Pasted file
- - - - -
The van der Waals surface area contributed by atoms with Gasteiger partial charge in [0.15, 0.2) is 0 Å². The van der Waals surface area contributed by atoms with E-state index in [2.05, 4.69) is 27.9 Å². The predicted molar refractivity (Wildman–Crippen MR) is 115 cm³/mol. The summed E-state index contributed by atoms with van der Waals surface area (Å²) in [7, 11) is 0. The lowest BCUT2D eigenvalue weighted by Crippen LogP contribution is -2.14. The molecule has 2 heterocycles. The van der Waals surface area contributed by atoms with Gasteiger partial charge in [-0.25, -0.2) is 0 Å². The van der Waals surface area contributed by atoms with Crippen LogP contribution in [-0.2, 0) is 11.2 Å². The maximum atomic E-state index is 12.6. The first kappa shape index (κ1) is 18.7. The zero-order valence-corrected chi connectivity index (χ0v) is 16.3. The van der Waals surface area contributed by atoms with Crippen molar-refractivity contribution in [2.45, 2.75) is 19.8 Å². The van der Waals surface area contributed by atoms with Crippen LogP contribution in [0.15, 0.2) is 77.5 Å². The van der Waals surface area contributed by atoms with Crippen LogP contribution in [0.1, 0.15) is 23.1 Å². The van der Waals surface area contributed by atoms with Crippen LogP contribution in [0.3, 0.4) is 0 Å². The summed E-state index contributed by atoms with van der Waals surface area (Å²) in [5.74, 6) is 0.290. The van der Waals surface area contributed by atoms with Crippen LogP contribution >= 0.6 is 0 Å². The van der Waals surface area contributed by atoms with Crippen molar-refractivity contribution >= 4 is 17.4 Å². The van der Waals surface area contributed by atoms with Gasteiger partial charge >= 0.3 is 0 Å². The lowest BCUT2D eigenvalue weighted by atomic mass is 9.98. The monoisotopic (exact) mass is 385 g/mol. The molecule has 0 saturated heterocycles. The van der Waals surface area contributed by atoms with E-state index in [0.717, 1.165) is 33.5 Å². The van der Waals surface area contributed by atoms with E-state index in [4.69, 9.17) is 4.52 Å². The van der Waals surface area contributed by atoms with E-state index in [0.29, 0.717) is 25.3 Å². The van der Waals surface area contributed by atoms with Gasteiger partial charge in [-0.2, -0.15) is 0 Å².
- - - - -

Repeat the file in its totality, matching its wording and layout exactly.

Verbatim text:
The van der Waals surface area contributed by atoms with Gasteiger partial charge in [0.15, 0.2) is 0 Å². The van der Waals surface area contributed by atoms with E-state index in [2.05, 4.69) is 27.9 Å². The predicted molar refractivity (Wildman–Crippen MR) is 115 cm³/mol. The summed E-state index contributed by atoms with van der Waals surface area (Å²) in [7, 11) is 0. The lowest BCUT2D eigenvalue weighted by Crippen LogP contribution is -2.14. The molecule has 2 heterocycles. The van der Waals surface area contributed by atoms with Gasteiger partial charge in [-0.25, -0.2) is 0 Å². The van der Waals surface area contributed by atoms with Crippen LogP contribution in [-0.2, 0) is 11.2 Å². The maximum atomic E-state index is 12.6. The first kappa shape index (κ1) is 18.7. The zero-order valence-corrected chi connectivity index (χ0v) is 16.3. The van der Waals surface area contributed by atoms with Crippen molar-refractivity contribution in [2.45, 2.75) is 19.8 Å². The van der Waals surface area contributed by atoms with Crippen LogP contribution in [0.15, 0.2) is 77.5 Å². The van der Waals surface area contributed by atoms with Crippen LogP contribution in [0.1, 0.15) is 23.1 Å². The van der Waals surface area contributed by atoms with Crippen LogP contribution in [0.3, 0.4) is 0 Å². The summed E-state index contributed by atoms with van der Waals surface area (Å²) in [5.74, 6) is 0.290. The van der Waals surface area contributed by atoms with Crippen LogP contribution >= 0.6 is 0 Å². The van der Waals surface area contributed by atoms with Crippen molar-refractivity contribution >= 4 is 17.4 Å². The van der Waals surface area contributed by atoms with Gasteiger partial charge >= 0.3 is 0 Å². The lowest BCUT2D eigenvalue weighted by atomic mass is 9.98. The monoisotopic (exact) mass is 385 g/mol. The molecule has 0 saturated heterocycles. The van der Waals surface area contributed by atoms with E-state index in [0.717, 1.165) is 33.5 Å². The van der Waals surface area contributed by atoms with E-state index in [4.69, 9.17) is 4.52 Å². The van der Waals surface area contributed by atoms with E-state index in [0.29, 0.717) is 25.3 Å². The van der Waals surface area contributed by atoms with Gasteiger partial charge in [-0.2, -0.15) is 0 Å².